Has your org been accepted as a mentor org in Google Summer of Code before?

Yes.

Years

2007, 2008, 2009, 2010, 2011, 2012, 2013, 2014, 2016 and 2017

For each year your organization has participated, provide the counts of successful and total students. (e.g. 2016: 3/4)

2007: 4/4 2008: 4/7 2009: 5/6 2010: 5/6 2011: 7/7 2012: 5/6 2013: 6/7 2014: 9/13 2016: 5/7 2017: 4/4

If your org has applied for GSoC before but not been accepted, select the years:

2018 and 2015

What year was your project started?

2002

Where does your source code live?

https://gitweb.torproject.org/

Anything else we should know (optional)?

Archived questions and answers

If you chose "veteran" in the dropdown above, please summarize your involvement and the successes and challenges of your participation. Please also list your pass/fail rate for each year.

We participated in GSoC 2007 through 2014. In 2007 we had a pretty successful group of four students. We had one student working on making Tor servers scale better (and not crash!) on Windows, one working on a library and tool to choose paths through the network according to various rules like "cross at most one ocean", one working on a fuzzing library to look for parsing problems (it's found three so far), and one working on a new way to improve scalability and privacy for Tor hidden services. All four passed and have produced useful code.

The 2008 GSoC was a success, too. One of our successful GSoC 2008 students has written a nice blog post reviewing how GSoC went for him, for the other students, and for the project in general: https://blog.torproject.org/blog/google-summer-code-2008-review

In 2009, we had 5 students to work on Tor, plus 1 more working for The Electronic Frontier Foundation. We had to pick these 6 out of 32 applications, which was a pretty hard process for us. In retrospect, there were at least 2 more students that we'd really have wanted to work on Tor but that we were not able to pick. Fortunately, they stuck with the project anyway, with one writing a neat relay monitor (and who is now our primary gsoc admin!) and one helping reimplement Tor in Java for mobile devices. We wrote a wrap-up report how GSoC 2009 went for us here: https://blog.torproject.org/blog/gsoc-wrapup-2009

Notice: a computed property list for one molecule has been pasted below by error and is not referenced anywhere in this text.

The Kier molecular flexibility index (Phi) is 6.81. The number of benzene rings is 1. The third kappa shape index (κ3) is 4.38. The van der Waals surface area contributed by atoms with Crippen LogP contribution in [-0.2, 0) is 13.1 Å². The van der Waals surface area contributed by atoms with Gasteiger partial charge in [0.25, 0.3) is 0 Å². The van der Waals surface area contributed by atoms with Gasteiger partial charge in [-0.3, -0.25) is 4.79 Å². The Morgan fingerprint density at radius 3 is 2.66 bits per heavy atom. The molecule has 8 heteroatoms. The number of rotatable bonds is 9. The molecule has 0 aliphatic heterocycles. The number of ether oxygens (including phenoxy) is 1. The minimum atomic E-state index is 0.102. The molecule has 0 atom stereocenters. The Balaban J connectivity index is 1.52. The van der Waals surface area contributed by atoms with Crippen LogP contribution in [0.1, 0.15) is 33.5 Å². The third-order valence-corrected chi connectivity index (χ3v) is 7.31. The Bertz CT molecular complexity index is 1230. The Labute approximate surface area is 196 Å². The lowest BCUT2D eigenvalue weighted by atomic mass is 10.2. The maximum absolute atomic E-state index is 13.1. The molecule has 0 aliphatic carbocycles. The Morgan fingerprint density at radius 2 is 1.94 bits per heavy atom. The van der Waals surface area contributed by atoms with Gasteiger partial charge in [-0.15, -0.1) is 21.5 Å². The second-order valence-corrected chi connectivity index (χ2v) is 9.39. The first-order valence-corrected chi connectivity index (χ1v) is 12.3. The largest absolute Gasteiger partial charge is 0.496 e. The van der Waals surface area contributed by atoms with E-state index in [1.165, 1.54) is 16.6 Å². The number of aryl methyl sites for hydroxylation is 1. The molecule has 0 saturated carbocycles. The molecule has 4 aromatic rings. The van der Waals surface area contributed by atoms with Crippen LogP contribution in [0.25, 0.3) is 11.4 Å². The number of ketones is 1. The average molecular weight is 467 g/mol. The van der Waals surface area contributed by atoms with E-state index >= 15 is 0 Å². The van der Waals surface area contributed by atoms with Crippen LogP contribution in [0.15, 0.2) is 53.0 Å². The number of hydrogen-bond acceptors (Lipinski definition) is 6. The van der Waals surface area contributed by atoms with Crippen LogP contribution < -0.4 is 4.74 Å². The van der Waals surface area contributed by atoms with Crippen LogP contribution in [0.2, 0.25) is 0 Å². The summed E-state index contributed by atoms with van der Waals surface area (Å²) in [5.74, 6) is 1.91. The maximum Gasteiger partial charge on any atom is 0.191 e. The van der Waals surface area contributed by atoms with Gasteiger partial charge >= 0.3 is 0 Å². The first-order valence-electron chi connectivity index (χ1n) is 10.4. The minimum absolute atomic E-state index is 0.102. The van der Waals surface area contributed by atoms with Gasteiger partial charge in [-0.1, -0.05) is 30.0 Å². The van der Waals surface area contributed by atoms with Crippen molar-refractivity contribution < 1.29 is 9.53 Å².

In 2010 we had 4 students work on Tor and 2 more with the EFF. Unfortunately one disappeared shortly after being accepted, but all the rest were successful and greatly benefited the projects they worked on (jtor, soat, torbel, metrics, and switzerland). A couple of these students also wrote blog posts summarizing their summer:

https://blog.torproject.org/blog/torbel-tor-bulk-exit-list-tools https://blog.torproject.org/blog/tor-metrics-google-summer-code-2010

In 2011 we had 6 students to work on Tor and 1 more with the EFF. Two of those students (George and Sathyanarayanan) stayed afterward and became core Tor developers. Everyone was successful and some blogged about their experiences at...

http://inspirated.com/2011/10/04/summing-up-gsoc-2011 http://gsathya.in/blog/?p=107 https://blog.torproject.org/blog/gsoc-2011-metadata-anonymisation-toolkit https://blog.torproject.org/blogs/max-gsoc

In 2012 we had 6 students work with Tor. One had to leave the program soon after acceptance for personal reasons, but the rest were all successful. Starting this year we had students write bi-weekly status reports, you can find them on...

https://trac.torproject.org/projects/tor/wiki/doc/gsoc

In 2013 we had 7 students, 2014 had 13 students, and ran the program in a similar fashion.